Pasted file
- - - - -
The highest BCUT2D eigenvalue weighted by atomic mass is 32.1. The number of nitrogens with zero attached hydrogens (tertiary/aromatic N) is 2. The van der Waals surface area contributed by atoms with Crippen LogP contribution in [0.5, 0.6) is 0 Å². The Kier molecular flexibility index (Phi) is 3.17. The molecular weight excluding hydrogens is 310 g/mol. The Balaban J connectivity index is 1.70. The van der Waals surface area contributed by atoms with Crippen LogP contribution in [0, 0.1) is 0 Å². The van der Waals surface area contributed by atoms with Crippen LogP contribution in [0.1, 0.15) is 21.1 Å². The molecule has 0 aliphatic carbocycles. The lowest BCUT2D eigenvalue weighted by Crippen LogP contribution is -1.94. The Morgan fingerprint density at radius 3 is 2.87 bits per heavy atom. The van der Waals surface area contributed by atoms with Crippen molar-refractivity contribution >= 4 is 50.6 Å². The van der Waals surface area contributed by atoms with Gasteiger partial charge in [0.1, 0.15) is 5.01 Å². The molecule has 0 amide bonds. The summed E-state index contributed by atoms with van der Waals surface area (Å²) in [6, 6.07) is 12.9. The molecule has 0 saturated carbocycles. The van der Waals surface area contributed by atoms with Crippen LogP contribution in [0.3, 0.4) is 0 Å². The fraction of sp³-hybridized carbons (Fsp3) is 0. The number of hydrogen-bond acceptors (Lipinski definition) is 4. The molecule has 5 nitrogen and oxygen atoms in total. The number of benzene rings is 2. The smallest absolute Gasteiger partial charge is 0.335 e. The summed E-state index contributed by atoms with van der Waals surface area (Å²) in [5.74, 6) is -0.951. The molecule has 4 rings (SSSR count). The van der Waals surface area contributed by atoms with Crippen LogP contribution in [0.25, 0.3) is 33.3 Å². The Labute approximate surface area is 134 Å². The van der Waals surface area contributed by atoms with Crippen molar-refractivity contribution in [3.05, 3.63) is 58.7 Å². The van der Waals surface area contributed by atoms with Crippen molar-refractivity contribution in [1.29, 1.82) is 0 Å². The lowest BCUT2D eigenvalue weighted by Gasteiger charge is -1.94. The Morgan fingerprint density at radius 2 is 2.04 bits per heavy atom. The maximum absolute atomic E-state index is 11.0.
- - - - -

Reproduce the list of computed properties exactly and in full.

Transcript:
The highest BCUT2D eigenvalue weighted by atomic mass is 32.1. The number of nitrogens with zero attached hydrogens (tertiary/aromatic N) is 2. The van der Waals surface area contributed by atoms with Crippen LogP contribution in [0.5, 0.6) is 0 Å². The Kier molecular flexibility index (Phi) is 3.17. The molecular weight excluding hydrogens is 310 g/mol. The Balaban J connectivity index is 1.70. The van der Waals surface area contributed by atoms with Crippen LogP contribution in [0, 0.1) is 0 Å². The van der Waals surface area contributed by atoms with Crippen LogP contribution in [0.1, 0.15) is 21.1 Å². The molecule has 0 aliphatic carbocycles. The lowest BCUT2D eigenvalue weighted by Crippen LogP contribution is -1.94. The Morgan fingerprint density at radius 3 is 2.87 bits per heavy atom. The van der Waals surface area contributed by atoms with Crippen molar-refractivity contribution >= 4 is 50.6 Å². The van der Waals surface area contributed by atoms with Gasteiger partial charge in [0.1, 0.15) is 5.01 Å². The molecule has 0 amide bonds. The summed E-state index contributed by atoms with van der Waals surface area (Å²) in [6, 6.07) is 12.9. The molecule has 0 saturated carbocycles. The van der Waals surface area contributed by atoms with Crippen LogP contribution in [0.3, 0.4) is 0 Å². The fraction of sp³-hybridized carbons (Fsp3) is 0. The number of hydrogen-bond acceptors (Lipinski definition) is 4. The molecule has 5 nitrogen and oxygen atoms in total. The number of benzene rings is 2. The smallest absolute Gasteiger partial charge is 0.335 e. The summed E-state index contributed by atoms with van der Waals surface area (Å²) in [5.74, 6) is -0.951. The molecule has 4 rings (SSSR count). The van der Waals surface area contributed by atoms with Crippen LogP contribution in [0.25, 0.3) is 33.3 Å². The Labute approximate surface area is 134 Å². The van der Waals surface area contributed by atoms with Crippen molar-refractivity contribution in [3.05, 3.63) is 58.7 Å². The van der Waals surface area contributed by atoms with Crippen molar-refractivity contribution in [1.29, 1.82) is 0 Å². The lowest BCUT2D eigenvalue weighted by Gasteiger charge is -1.94. The Morgan fingerprint density at radius 2 is 2.04 bits per heavy atom. The maximum absolute atomic E-state index is 11.0.